Saturday, December 20, 2014

83 Philadelphia Police Officers Honored For Acts of Unsung Bravery

Mike Newell at the Philadelphia Inquirer offers a piece on the ceremony honoring 83 Philadelphia police officers for acts of bravery.

Patrolman Michael Minor was driving solo. It was a slow, rainy morning. The radio was quiet. When the call came - a domestic disturbance on Old York Road - Minor, then a seven-year veteran assigned to the 35th District, jumped on it, even though another officer had originally been sent. He was just a few blocks away. And bored.

Pulling up, he saw a man pacing on the porch. It was the father, he'd later find out. Walking up the steps, the front door of the house swung open, and a man stood in the doorway. His eyes wide, his hands concealed, it was the son, Keenan McIntosh.

Minor did not know that McIntosh's mother, Patrice, 50, lay dead in her bedroom, shot once in the side of the head by her son, police say.

Seeing his son in the doorway, the father dropped to the ground, yelling for McIntosh to "drop it, drop it."

Minor grabbed for his weapon, and a quiet morning suddenly became a life-and-death struggle - one that would end with Minor shaken, but alive, and McIntosh in custody on murder charges.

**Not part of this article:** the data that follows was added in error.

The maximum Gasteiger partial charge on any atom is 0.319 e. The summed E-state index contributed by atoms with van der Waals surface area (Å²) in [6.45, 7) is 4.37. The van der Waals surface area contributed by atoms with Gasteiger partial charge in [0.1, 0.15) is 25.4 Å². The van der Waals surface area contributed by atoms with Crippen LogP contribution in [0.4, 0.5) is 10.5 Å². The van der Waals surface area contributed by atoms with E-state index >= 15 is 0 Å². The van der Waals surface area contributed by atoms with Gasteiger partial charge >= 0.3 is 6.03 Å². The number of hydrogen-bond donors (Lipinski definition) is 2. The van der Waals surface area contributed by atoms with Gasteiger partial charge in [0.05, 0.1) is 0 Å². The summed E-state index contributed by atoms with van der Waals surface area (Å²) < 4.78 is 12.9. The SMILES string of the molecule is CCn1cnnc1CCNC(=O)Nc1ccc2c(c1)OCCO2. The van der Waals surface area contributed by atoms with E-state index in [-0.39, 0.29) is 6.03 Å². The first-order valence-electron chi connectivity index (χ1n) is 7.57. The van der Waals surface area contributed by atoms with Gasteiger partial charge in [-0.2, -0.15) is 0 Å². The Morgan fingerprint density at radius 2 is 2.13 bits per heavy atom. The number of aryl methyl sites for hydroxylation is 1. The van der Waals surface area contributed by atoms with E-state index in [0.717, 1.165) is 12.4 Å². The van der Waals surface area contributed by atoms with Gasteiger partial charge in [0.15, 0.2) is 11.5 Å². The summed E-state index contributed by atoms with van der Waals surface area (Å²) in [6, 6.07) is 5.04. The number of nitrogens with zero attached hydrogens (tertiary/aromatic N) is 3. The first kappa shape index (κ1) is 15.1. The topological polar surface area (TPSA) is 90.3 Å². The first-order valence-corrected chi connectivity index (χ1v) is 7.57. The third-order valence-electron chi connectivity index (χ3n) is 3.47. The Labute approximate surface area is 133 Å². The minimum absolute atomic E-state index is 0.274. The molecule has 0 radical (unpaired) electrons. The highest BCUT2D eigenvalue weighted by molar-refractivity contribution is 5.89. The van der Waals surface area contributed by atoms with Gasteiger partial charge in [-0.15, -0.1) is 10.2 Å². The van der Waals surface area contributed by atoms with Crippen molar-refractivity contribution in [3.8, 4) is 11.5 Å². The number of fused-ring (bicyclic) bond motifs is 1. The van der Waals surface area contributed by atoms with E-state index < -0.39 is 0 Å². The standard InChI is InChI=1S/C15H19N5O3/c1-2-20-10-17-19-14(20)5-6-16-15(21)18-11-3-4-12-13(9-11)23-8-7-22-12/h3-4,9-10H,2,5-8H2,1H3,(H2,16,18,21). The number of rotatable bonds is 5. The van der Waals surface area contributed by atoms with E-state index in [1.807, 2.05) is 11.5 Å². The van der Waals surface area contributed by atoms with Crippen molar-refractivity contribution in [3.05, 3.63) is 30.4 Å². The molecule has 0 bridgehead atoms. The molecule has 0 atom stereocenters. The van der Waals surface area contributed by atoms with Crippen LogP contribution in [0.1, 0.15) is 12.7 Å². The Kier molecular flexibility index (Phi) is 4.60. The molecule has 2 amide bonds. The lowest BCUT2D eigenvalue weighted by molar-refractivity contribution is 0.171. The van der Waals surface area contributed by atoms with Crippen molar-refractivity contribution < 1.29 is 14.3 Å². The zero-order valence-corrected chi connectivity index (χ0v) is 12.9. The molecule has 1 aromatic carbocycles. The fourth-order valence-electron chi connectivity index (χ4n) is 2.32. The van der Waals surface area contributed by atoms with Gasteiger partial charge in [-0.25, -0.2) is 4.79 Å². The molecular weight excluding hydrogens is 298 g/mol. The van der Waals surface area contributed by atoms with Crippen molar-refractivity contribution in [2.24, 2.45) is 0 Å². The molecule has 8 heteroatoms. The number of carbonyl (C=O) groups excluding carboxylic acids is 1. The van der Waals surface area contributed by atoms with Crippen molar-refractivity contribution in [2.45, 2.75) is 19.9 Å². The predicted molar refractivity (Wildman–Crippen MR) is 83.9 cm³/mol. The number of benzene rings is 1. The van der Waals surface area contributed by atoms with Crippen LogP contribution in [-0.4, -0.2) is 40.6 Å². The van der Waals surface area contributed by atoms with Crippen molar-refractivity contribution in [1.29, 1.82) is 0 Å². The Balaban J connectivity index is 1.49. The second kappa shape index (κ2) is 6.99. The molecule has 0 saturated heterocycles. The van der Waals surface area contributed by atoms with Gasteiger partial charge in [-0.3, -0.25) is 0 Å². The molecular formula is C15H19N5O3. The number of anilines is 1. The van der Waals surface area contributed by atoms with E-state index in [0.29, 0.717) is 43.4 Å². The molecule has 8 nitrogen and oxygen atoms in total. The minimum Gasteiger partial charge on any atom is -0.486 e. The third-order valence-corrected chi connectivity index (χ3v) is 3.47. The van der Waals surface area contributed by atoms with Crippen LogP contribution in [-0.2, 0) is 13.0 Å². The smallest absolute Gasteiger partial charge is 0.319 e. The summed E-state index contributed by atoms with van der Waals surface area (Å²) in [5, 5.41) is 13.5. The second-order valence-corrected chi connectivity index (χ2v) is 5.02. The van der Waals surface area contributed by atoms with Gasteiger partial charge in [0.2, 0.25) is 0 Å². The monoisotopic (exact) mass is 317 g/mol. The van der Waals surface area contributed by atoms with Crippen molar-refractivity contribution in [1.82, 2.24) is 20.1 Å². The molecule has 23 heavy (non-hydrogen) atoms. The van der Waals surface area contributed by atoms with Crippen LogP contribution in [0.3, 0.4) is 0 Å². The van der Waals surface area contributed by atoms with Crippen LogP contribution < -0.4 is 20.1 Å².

For his actions that Sunday last December, the 41-year-old Minor was one of 83 officers awarded commendations during an awards ceremony Wednesday at the Fraternal Order of Police hall in Northeast Philadelphia. Rows and rows of stiff-backed men and women in dress blues honored for overlooked acts of valor and bravery.

You can read the rest of the piece via the below link:


  1. My response to your posting: Bravo Zulu!

    Too little attention is given to the contributions of police officers -- the 99.9%, and too much attention is given to the allegations of improper police conduct -- the 0.1%.

    My military justice experience in the Navy (association with MA's and NCIS) and my friendships with several sheriff's deputies and city cops has convinced me that we aren't paying the good guys nearly enough.

    Again, BZ!

  2. R.T.,

    I agree. Not only do we not pay cops enough, we also don't support them enough.